After a month-long strike for increased wages and better health care, two of Detroit’s three casinos have voted to ratify a new contract.
Union members with Hollywood Casino at Greektown and MotorCity Casino Hotel came to an agreement Sunday, while workers at MGM Grand Detroit rejected the proposed deal, said the Detroit Casino Council (DCC), which represents all three venues.
At 9 p.m. Sunday, strikes at the two casinos ended, while workers at MGM Grand continued on the picket line.
The contract ratification comes after all three casinos reached a tentative agreement Friday for a new five-year contract, which includes the largest wage increases ever negotiated in the Detroit casino industry’s 23-year history, said DCC. Upon ratification, workers will receive an immediate $3 an hour raise and $5 an hour total raises over the life of the contract.
“They won the biggest gains that they’ve ever wanted, especially in wages and they protected their health care, which is really incredible for workers at these casinos,” said DCC spokesperson Diana Hussein. “Obviously, MGM workers felt a little bit different and that’s the whole beauty of union democracy. It’s democracy in action and the point of the union is to make sure everybody feels like they are achieving what they fought really hard for.”
MGM Grand dealer Yolanda Grier said the proposed raise isn’t enough. She and several other workers were outside the casino in the cold Monday evening with hand warmers, propane heaters and fire pits. Grier said the average pay for dealers is $12.09 an hour.
“They should’ve already gave us that,” she said. “We worked in here through COVID and they didn’t give us anything for that.
Grier also said workers didn’t have enough time to look over the contract, as they only had two days to vote.
“It wasn’t a good contract for me as a 24-year employee. That’s the best way to sum it up.”
In a letter to MGM Grand employees, Midwest Group President and COO Matt Buckley said he was “disappointed” that MGM workers turned down the proposal due to the immediate effect it would have had on employees and their families, as well as the historic nature of the contract. He said MGM Grand will remain open.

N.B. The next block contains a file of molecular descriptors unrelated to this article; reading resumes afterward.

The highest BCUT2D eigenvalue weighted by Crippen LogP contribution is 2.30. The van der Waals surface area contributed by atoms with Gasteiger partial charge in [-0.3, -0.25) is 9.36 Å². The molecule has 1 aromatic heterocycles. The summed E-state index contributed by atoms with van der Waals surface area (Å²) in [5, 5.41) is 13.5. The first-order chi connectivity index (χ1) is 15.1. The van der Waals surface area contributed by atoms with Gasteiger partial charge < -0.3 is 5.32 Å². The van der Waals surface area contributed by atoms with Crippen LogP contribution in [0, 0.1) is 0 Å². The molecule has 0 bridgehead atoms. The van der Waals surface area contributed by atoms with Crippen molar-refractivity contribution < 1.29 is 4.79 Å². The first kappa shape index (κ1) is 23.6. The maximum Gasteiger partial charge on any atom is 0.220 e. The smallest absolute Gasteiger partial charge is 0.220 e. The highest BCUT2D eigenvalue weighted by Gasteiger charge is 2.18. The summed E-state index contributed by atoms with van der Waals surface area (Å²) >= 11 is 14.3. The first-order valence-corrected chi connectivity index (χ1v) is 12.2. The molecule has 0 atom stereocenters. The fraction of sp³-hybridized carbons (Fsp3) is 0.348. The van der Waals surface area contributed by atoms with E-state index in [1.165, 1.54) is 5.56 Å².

“It’s also disappointing because the other two Detroit casinos voted ‘yes’ on ratification,” Buckley wrote. “All employees were voting on the exact same contract, which the DCC itself said was ‘a historic investment in Detroit’s future’ and ‘fulfills the gaming industry’s promise to Detroit of high‐paying casino jobs with good benefits.’”
Hussein said she is unsure when MGM Grand workers will be back at the bargaining table. She didn’t immediately provide other details on why MGM workers turned down the proposal.
What’s in the new contract?
About 3,700 dealers, servers, bartenders, valets and other workers from all three casinos went on strike Oct. 17, marking the first time the properties participated in a walkout since they opened in 1999 and 2000.
The council consists of the United Auto Workers, Unite Here Local 24, Teamsters Local 1038, Operating Engineers Local 324 and the Michigan Regional Council of Carpenters.
In addition to better pay and benefits, workers were fighting for retirement security and a reduction in workloads that increased following pandemic-related job cuts. The casinos met the majority of those demands, with the new contract including:
- No increased costs or plan changes for health insurance.
- Reduced workloads in housekeeping and other classifications.
- Securing first-ever technology protections to guarantee advanced notification when new technology is introduced that impacts jobs, require training for new jobs created by technology and provide health care and severance pay for workers who are laid off because of new technology.